+1 for the Leica 135mm Tele-Elmar, I was just noticing last night how punchy and bright its colors are compared to the other older lenses I have (including an old Leitz 50 that's positively drab in comparison—so it's not just the manufacturer that matter I guess!). Thanks to everyone who's jumped in to help explain why!

    Is there any thread on here about what lenses give the best (most contrast, brightest color) OOC results, or should I look through lens tips or something?
  12. Drdave944

    Drdave944 Mu-43 Top Veteran

    Feb 2, 2012
    Agree with comments about hood and coating. I use some real modern glass such as Canon EF and find hood and more particularly amount of sunshine makes big difference.Get good bright back lit scenes for good contrast.
  13. dwig

    dwig Mu-43 Top Veteran

    Jun 26, 2010
    Key West FL
    There are actually 3 major factors at play:

    1. The effectiveness of the anti-reflection coatings, as many have said in earlier posts.
    2. Condition of the lens surfaces. Older lenses very, very often have acquired a film on interior surfaces due to exposure to contaminants in the air (e.g. cigarette smoke, storage in plastic bags, general air pollution, ...). These are very slow working, but over a third or half century they can build up to levels that noticeably impact image quality.
    3. Internal flare from reflective surfaces. These are often well controlled in the lenses themselves but are very often poorly dealt with in the adapters. Shiny flat surfaces on the sides of adapters can add a very large amount of flare. This is rarely seen in the LTM and Leica M adapters since they are very short, but is quite commonly a factor in adapters for legacy 35mm SLR mounts. Lining my Pentax K-mount > m43 adapter with flat black felt made a big improvement in the performance of my 100mm f/4 Pentax-M macro. Mount the "problem" lens on its adapter and point it toward a bright window and look through the rear. If you can tilt the combo and see any reflection on the inner surface of the adapter then the adapter is causing at least some of the contrast problem.
    • Like Like x 3
  14. pellicle

    pellicle Mu-43 All-Pro

    Feb 10, 2010
    Southport, OzTrailEYa
    Real Name:

    basically I agree with the 2nd reply to your question (and I didn't read all of them).

    It is lens specific. However to me the solution lies in that legacy lenses fullfil criteria that that native lenses may not.

    For instance when I first got my G1 I bought a 50mm lens for it. It was an FD 50f1.8 ... being curious I naturally put a OM 50mm f1.8 on as my next small experiment and found that it was noticably better.

    My next purchase was a FD200f4, which was actually better by far to the (then only native lens) 45-200mm zoom.

    Since then I've mainly kept to lenses which fit roles which other native lenses do not (or if they do are more than I'm willing to spend).

    For instance I'm quite fond of my Pentax 110 70mm f2.8 lens. Its probable that the Olympus native 75mm f1.8 is better, but as I paid $50 for the Pentax I'm not sure the Native is worth the extra $$$ in my case.

    Other than that I've read / heard / seen that RF lenses (with shorter flange distances) seem to be less effective on the m4/3 than the legacy 35mm lenses, which have an adapter to hold them 'off the sensor' further. I notice also that many of the newer lenses seem to have a 'telecentric' design (to keep them further away from the sensor) which seems to effect the image. It has been said that the reason for this is that the light can fall more 'perpendicularly' to the sensor and not have 'edge angeles' which of course Leica solves with specifically oriented micro lenses on their sensors. (see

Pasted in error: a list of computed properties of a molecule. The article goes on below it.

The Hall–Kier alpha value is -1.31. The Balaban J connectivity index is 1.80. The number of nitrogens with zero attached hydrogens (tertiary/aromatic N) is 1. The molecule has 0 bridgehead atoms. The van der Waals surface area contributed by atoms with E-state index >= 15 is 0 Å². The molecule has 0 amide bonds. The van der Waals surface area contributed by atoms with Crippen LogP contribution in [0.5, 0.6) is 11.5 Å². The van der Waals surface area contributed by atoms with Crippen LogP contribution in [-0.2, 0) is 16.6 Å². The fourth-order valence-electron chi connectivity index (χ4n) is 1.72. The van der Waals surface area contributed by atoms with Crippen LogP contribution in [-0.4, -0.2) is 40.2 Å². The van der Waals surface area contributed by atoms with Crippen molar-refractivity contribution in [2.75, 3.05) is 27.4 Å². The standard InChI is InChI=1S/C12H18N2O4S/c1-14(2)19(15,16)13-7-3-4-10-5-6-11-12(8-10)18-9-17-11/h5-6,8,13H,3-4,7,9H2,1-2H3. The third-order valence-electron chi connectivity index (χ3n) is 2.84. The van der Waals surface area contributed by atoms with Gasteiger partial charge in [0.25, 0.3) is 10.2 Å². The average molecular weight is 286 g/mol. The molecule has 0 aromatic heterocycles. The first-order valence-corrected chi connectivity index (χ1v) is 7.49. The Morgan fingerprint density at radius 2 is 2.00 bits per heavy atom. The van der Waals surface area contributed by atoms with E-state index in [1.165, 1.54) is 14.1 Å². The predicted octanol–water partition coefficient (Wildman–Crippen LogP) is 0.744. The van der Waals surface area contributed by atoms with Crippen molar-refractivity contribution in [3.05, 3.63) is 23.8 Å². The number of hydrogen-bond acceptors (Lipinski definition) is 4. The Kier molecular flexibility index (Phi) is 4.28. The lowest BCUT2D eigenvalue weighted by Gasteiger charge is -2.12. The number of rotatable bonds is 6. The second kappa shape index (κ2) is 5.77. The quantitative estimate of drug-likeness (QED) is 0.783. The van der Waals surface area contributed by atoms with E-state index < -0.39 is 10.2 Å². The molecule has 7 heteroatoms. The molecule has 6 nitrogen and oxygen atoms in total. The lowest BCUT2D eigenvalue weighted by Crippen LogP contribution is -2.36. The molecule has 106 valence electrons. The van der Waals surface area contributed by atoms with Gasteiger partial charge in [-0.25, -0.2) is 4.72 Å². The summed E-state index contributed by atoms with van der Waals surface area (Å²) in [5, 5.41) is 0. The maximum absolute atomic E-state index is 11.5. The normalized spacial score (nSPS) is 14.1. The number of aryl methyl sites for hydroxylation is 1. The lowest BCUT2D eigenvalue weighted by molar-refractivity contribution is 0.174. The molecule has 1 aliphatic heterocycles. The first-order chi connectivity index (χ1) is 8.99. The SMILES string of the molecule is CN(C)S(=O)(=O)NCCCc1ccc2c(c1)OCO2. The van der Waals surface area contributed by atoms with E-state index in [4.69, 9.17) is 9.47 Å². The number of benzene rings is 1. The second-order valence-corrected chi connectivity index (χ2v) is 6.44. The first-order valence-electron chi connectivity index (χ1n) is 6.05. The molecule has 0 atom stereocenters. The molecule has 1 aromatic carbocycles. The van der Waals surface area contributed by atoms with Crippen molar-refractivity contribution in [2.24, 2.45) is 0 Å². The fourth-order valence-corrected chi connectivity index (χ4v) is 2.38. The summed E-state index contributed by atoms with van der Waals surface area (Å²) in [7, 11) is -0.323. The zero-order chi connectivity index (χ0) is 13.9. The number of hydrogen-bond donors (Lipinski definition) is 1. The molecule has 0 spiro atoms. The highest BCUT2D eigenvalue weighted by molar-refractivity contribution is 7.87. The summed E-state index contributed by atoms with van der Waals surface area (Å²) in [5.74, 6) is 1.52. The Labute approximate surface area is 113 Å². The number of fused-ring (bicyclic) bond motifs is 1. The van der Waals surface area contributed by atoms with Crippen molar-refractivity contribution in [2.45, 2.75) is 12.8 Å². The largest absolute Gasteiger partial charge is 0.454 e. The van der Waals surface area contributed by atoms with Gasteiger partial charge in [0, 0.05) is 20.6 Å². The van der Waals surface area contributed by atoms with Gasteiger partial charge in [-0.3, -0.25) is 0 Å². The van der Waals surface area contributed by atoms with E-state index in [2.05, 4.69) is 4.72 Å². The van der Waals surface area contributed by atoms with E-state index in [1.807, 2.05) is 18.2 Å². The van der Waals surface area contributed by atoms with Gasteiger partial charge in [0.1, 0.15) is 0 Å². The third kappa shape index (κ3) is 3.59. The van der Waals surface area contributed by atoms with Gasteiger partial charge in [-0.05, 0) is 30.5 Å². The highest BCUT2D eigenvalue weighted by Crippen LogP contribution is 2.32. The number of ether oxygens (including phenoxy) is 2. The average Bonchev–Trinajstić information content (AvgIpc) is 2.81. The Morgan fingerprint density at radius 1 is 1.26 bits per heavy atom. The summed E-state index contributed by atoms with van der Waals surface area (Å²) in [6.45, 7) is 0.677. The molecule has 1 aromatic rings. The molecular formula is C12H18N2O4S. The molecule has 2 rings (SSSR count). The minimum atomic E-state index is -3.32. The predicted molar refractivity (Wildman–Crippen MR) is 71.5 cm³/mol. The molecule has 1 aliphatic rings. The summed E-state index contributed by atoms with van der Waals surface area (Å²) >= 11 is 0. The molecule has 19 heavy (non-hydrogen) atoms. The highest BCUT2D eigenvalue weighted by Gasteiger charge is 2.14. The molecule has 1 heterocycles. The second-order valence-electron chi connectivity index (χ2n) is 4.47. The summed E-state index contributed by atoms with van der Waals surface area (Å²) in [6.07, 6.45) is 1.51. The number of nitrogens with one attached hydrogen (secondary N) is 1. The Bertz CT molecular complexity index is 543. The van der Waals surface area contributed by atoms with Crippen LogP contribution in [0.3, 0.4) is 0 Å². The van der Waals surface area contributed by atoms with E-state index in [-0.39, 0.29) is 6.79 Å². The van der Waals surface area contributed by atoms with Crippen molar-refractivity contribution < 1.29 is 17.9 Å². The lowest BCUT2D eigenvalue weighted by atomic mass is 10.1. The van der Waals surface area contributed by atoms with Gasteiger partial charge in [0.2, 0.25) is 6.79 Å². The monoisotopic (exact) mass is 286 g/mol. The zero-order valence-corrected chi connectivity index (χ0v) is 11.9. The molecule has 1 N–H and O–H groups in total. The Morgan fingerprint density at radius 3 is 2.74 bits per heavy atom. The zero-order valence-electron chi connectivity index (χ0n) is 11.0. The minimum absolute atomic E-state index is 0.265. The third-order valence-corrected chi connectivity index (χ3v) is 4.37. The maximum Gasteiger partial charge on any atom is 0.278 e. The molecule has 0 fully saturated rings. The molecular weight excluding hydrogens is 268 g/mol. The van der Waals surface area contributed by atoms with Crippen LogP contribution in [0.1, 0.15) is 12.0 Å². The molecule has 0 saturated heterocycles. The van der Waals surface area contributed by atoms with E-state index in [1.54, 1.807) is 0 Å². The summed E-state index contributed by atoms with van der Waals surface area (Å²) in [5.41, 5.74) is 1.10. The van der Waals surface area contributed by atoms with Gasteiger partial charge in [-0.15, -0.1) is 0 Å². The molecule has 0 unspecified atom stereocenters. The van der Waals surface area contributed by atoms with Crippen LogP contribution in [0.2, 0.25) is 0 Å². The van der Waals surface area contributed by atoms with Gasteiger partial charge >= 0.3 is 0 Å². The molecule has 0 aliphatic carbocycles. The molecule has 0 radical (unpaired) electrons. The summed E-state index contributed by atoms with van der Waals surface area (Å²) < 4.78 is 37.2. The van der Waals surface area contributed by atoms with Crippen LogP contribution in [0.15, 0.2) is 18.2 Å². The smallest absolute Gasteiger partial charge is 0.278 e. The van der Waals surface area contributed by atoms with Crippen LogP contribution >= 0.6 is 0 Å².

15. pellicle

    pellicle Mu-43 All-Pro

    Feb 10, 2010
    Southport, OzTrailEYa
    Real Name:
    wouldn't you want good bright front lit scenes?

    Sun over the sholder? not looking into the sun?
    • Like Like x 1
  16. DigitalD

    DigitalD Mu-43 Top Veteran

    Jan 10, 2014
    Real Name:
    I've found that I lose contrast when stopped down too far. Say passed f5.6 where as it needs some help in post. With FD and MD glass I find f2 to f4 to render the best color/contrast wise. I'm not sure why and think it has to do with how the particular sensor corrects for low light? Maybe someone more knowledgeable can speak on that.
  17. RichardB

    RichardB Snapshooter

    Nov 19, 2012
    Maryland, US
    Real Name:
    My understanding is that telecentric designs limit distortion (e.g. fisheye effect) while the sensor micro lenses or perpendicularity are meant to limit vignetting due to light fall-off at the edges. I can imagine that distortion and vignetting could both be improved by moving the lens out from the sensor. It does seem that pancake lenses are always a bit compromised optically.
  18. coffeecat

    coffeecat Mu-43 Top Veteran

    Aug 4, 2012
    SW England
    Real Name:
    I asked a similar question a year or so back


    And got a similar reply, with some fascinating (to me, anyway) technical discussion about what lens manufacturers did with their lens coatings when colour film started to take over from B&W.
    I guess it depends on how old the "legacy" lenses are that you are talking about.:wink:
    Mine was (I think) very early 1960s.
    Now I've added a really modern one from 1974...!

  19. RobWatson

    RobWatson Mu-43 Hall of Famer

    In addition to what everyone said above the adapter may need to be blackened and/or baffled to better control stray light not directly headed for the sensor. Remember your legacy lenses image circle is much larger than the m43 sensor - that light has got to go somewhere! Best to control it at the front of the lens with a well fitted hood and at the back end with some baffles. Good idea to fit a good baffle into the adapter so all legacy lenses can benefit.

    I had a few adapters with very shiny interior surfaces that produced results as you describe that were reduced quite a bit just by adding flat black paint to the offending surfaces. A baffle improved things even more. Not perfect but significantly better and well worth the effort. EDIT - like dwig said.
  20. Drdave944

    Drdave944 Mu-43 Top Veteran

    Feb 2, 2012
    I mean sun hitting your back:smile: